Ford Board Could Vote Thursday On Proposal To Buy Detroit Train Station

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Ford Motor Company is considering purchasing an historic, disused train station in Detroit called Michigan Central Station, and the company’s board could vote on the proposed investment as soon as Thursday, Automotive News reports. The train station would give Ford a second major location in Detroit’s Corktown neighborhood, following the company’s recent decision to purchase The Factory at Corktown – an old hosiery factory – in order to host hundreds of “Team Edison” employees working on electrification and autonomy.

The 18-story Michigan Central Station has had its fair share of potential buyers over the years, although no deal has yet been made. The property, which has sat vacant since the late 1980s, is badly blighted, and any development would bring sizable upfront costs to rehabilitate the building. In 2015, an effort was undertaken to replace a majority of the 500,000-square-foot train station’s busted-out windows. More than 1,000 windows were replaced in all.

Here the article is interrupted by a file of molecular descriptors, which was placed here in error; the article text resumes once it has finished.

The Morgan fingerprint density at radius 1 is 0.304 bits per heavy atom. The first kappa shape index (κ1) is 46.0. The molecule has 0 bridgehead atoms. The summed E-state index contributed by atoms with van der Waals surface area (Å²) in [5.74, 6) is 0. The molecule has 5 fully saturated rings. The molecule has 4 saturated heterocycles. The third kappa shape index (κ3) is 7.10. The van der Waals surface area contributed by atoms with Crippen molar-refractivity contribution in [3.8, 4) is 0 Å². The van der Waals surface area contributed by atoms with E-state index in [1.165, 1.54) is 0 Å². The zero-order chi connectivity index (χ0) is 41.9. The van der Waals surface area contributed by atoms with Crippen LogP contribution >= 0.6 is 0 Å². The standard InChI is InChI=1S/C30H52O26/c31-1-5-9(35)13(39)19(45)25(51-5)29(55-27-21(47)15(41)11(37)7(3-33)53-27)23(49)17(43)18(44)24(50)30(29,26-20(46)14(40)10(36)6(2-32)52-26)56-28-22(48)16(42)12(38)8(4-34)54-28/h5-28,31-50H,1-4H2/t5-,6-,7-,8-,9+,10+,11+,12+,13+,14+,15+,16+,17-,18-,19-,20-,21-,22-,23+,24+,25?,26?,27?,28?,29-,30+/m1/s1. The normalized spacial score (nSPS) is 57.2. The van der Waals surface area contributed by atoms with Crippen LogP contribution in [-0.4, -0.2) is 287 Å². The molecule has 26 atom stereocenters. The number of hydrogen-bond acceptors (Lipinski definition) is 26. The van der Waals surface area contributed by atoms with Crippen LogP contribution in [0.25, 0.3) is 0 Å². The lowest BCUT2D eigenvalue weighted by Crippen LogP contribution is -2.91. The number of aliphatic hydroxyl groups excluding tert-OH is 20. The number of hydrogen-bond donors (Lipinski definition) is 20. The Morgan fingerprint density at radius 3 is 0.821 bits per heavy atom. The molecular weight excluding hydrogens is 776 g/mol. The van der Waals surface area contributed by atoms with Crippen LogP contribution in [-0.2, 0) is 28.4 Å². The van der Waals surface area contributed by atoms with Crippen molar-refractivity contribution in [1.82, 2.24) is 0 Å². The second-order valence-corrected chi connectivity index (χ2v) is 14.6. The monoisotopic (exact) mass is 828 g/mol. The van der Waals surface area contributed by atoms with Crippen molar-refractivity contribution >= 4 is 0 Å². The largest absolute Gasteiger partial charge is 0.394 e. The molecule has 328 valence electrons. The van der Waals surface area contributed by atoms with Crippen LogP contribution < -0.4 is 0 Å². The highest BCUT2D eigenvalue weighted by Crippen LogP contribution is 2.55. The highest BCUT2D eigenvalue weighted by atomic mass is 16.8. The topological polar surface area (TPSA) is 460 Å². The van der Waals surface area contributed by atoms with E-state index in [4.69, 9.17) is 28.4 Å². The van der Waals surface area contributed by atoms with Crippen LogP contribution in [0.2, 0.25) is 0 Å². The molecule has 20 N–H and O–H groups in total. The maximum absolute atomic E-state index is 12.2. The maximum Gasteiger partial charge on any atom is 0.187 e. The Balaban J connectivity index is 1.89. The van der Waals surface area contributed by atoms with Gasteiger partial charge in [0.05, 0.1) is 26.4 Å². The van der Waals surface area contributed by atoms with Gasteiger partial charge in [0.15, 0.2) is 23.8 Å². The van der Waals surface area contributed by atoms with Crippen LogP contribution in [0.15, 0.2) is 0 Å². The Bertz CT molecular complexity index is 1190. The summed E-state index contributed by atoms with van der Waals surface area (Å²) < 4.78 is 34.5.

Edsel Ford II – a member of the board of directors and part of the Ford family – confirmed last week that the automaker is considering purchasing and rehabilitating Michigan Central Station to use as office space. He said that Ford Motor Company’s intent is to “cluster” its autonomous and electric vehicle operations in a single area, although just as important is how the location might boost the company’s ability to attract young talent.

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Michigan Central Station could reportedly house at least 2,000 to 3,000 employees for Ford, although the expense of building out the space could put a damper on the proposed project. Ford CEO Jim Hackett is said to be reviewing the automaker’s earlier plans to spend an estimated $1 billion or more transforming its Dearborn Product Development and Headquarters campuses to woo talented young employees – a project announced while Hackett’s predecessor, Mark Fields, was still at the helm.

“Bill’s excited about it, and I’m excited about it,” Edsel Ford said last week, referring to the automaker’s activities in the Corktown area a “big redevelopment of southwest Detroit” – if it decides to proceed.

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Written by Aaron Brzozowski

Aaron Brzozowski is a writer and motoring enthusiast from Detroit with an affinity for '80s German steel. He is not active on the Twitter these days, but you may send him a courier pigeon.

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